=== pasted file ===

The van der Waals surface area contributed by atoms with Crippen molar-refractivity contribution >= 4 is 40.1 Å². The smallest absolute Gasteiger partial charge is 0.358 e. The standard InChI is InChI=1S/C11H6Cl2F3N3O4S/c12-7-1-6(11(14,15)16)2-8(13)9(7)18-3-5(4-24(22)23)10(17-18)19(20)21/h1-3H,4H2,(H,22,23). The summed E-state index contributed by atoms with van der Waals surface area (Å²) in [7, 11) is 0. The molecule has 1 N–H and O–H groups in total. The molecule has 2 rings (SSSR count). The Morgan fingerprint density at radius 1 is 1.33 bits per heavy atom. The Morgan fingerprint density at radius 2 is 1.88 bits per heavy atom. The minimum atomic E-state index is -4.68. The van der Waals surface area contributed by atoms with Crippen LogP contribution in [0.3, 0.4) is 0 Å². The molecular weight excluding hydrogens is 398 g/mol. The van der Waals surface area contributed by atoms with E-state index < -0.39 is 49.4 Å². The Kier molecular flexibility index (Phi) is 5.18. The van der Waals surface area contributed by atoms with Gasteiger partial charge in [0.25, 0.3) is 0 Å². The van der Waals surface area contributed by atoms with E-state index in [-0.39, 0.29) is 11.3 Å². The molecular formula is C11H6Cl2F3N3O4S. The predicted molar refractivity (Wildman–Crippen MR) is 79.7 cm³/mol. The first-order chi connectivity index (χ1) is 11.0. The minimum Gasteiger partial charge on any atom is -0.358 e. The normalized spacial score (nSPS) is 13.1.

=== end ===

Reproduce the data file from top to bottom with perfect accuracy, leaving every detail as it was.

The van der Waals surface area contributed by atoms with Crippen molar-refractivity contribution >= 4 is 40.1 Å². The smallest absolute Gasteiger partial charge is 0.358 e. The standard InChI is InChI=1S/C11H6Cl2F3N3O4S/c12-7-1-6(11(14,15)16)2-8(13)9(7)18-3-5(4-24(22)23)10(17-18)19(20)21/h1-3H,4H2,(H,22,23). The summed E-state index contributed by atoms with van der Waals surface area (Å²) in [7, 11) is 0. The molecule has 1 N–H and O–H groups in total. The molecule has 2 rings (SSSR count). The Morgan fingerprint density at radius 1 is 1.33 bits per heavy atom. The Morgan fingerprint density at radius 2 is 1.88 bits per heavy atom. The minimum atomic E-state index is -4.68. The van der Waals surface area contributed by atoms with Crippen LogP contribution in [0.3, 0.4) is 0 Å². The molecular weight excluding hydrogens is 398 g/mol. The van der Waals surface area contributed by atoms with E-state index < -0.39 is 49.4 Å². The Kier molecular flexibility index (Phi) is 5.18. The van der Waals surface area contributed by atoms with Gasteiger partial charge in [0.25, 0.3) is 0 Å². The van der Waals surface area contributed by atoms with E-state index in [-0.39, 0.29) is 11.3 Å². The molecular formula is C11H6Cl2F3N3O4S. The predicted molar refractivity (Wildman–Crippen MR) is 79.7 cm³/mol. The first-order chi connectivity index (χ1) is 11.0. The minimum Gasteiger partial charge on any atom is -0.358 e. The normalized spacial score (nSPS) is 13.1.